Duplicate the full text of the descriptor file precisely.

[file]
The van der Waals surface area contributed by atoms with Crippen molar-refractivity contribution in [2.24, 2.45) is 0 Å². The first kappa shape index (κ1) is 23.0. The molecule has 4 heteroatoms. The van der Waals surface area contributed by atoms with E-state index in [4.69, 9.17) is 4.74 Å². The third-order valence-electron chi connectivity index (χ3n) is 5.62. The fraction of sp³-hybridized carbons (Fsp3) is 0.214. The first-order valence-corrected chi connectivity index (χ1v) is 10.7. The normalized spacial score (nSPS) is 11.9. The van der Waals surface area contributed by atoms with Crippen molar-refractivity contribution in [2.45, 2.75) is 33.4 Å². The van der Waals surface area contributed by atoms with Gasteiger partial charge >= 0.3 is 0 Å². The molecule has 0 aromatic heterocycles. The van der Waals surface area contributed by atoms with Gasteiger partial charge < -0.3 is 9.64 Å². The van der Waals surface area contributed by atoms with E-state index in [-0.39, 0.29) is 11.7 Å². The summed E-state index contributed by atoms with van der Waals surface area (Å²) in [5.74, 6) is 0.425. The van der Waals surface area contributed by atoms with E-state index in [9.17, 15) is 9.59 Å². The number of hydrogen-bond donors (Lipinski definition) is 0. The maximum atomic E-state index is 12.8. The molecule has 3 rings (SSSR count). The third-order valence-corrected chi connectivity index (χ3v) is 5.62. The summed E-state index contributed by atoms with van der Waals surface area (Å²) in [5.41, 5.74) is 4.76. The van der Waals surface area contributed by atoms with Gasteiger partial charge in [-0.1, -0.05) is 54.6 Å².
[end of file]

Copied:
The van der Waals surface area contributed by atoms with Crippen molar-refractivity contribution in [2.24, 2.45) is 0 Å². The first kappa shape index (κ1) is 23.0. The molecule has 4 heteroatoms. The van der Waals surface area contributed by atoms with E-state index in [4.69, 9.17) is 4.74 Å². The third-order valence-electron chi connectivity index (χ3n) is 5.62. The fraction of sp³-hybridized carbons (Fsp3) is 0.214. The first-order valence-corrected chi connectivity index (χ1v) is 10.7. The normalized spacial score (nSPS) is 11.9. The van der Waals surface area contributed by atoms with Crippen molar-refractivity contribution in [2.45, 2.75) is 33.4 Å². The van der Waals surface area contributed by atoms with Gasteiger partial charge >= 0.3 is 0 Å². The molecule has 0 aromatic heterocycles. The van der Waals surface area contributed by atoms with Gasteiger partial charge < -0.3 is 9.64 Å². The van der Waals surface area contributed by atoms with E-state index in [-0.39, 0.29) is 11.7 Å². The summed E-state index contributed by atoms with van der Waals surface area (Å²) in [5.74, 6) is 0.425. The van der Waals surface area contributed by atoms with E-state index in [9.17, 15) is 9.59 Å². The number of hydrogen-bond donors (Lipinski definition) is 0. The maximum atomic E-state index is 12.8. The molecule has 3 rings (SSSR count). The third-order valence-corrected chi connectivity index (χ3v) is 5.62. The summed E-state index contributed by atoms with van der Waals surface area (Å²) in [5.41, 5.74) is 4.76. The van der Waals surface area contributed by atoms with Gasteiger partial charge in [-0.1, -0.05) is 54.6 Å².